The first time I heard about snapchat, it was in the form of a warning - it's ideal for sexting because the image you send disappears in a matter of seconds. There's no digital trail, either, no chance of someone seeing sketchy evidence on your phone later. I imagined legions of young people sending grainy images of their private selves…and wondered how long it would take for the rest of the world to ruin it for them. (I mean, look what we've done to Facebook, fellow grownups. It's more yesterday than a Primus concert - the kids wouldn't be caught dead among our vaca photos and inspirational photoshops, and who can blame them?)
|Look away! (Facebook)|
Ever stumble across the Facebook page of that sweet kid who used to babysit your kids, giving you a heavy-lidded thousand-mile pout from her profile picture, dressed only in a gold lame camisole and lipstick the shade of original sin? Well, snapchat selfies tend to be the opposite of that. They're goofy, and not generally flattering. They invite the viewer in on a joke whose target is, as often as not, the snapper. (Chatter? Hmm.)
Here's my daughter and her delightful friend in a Facebook-suitable game-day photo…
…and here's the same girls in the sort of photo they'd be likely to snapchat.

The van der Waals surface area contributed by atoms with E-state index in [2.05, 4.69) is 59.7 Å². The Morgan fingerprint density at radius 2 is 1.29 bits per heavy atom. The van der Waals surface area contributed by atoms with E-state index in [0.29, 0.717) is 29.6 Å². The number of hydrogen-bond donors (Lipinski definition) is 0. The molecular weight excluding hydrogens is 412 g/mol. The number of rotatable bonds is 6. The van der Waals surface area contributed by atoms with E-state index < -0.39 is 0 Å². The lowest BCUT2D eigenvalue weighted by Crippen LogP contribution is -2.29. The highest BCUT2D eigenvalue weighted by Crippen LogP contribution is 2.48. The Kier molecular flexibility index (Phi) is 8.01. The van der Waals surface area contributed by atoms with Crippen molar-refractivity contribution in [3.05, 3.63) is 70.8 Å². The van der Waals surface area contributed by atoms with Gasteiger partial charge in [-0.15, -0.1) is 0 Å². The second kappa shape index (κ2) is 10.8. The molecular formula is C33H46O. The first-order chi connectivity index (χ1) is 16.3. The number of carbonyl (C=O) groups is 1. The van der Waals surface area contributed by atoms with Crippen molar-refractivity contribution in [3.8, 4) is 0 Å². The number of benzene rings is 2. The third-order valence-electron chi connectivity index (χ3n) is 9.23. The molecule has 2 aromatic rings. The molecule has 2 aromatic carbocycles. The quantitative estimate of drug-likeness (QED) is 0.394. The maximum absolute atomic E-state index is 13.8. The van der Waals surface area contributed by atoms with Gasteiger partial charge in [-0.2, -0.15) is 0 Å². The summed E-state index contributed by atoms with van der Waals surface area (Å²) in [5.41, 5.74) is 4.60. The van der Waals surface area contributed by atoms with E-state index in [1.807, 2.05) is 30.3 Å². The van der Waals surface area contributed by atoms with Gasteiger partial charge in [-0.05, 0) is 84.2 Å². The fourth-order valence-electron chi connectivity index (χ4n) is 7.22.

Of *course* I think they're darling no matter what - I'm a mom! - but I would never have made public an image of myself that was less than flattering, back in the day. I cringe at some of the horrible photos of me that have ended up on the internet, and I'm not the only one; I know authors who demand to see fans' photos of them before giving their blessing to be posted anywhere. God forbid anyone should know I've got gray roots or fat rolls under my bra strap; let no one ever glimpse me in my gym ponytail or reading glasses or with my hand in the Dorito bag.
I think the kids have it right, though. We, their parents, are the generation who agonize over our dating profile pictures, who are tempted to let book covers go out the door with a six-year-old publicity shot, who can strike that turn-slightly-and-put-one-foot-forward pose that every woman knows shaves ten pounds off in the time it takes for someone to whip out their phone. But are we really better for it?
We know what we look like, and those who love us best do, too, no matter how many times we re-take the reunion photo. The kids are confident enough to go with the first cut, and for the most part I think their selfie-curating is far less stressful for it.
Of course, I probably have read this all wrong and there's layers and subtleties I'm not even close to appreciating. There's a reason I have exactly two snapchat contacts - I am a mom, after all.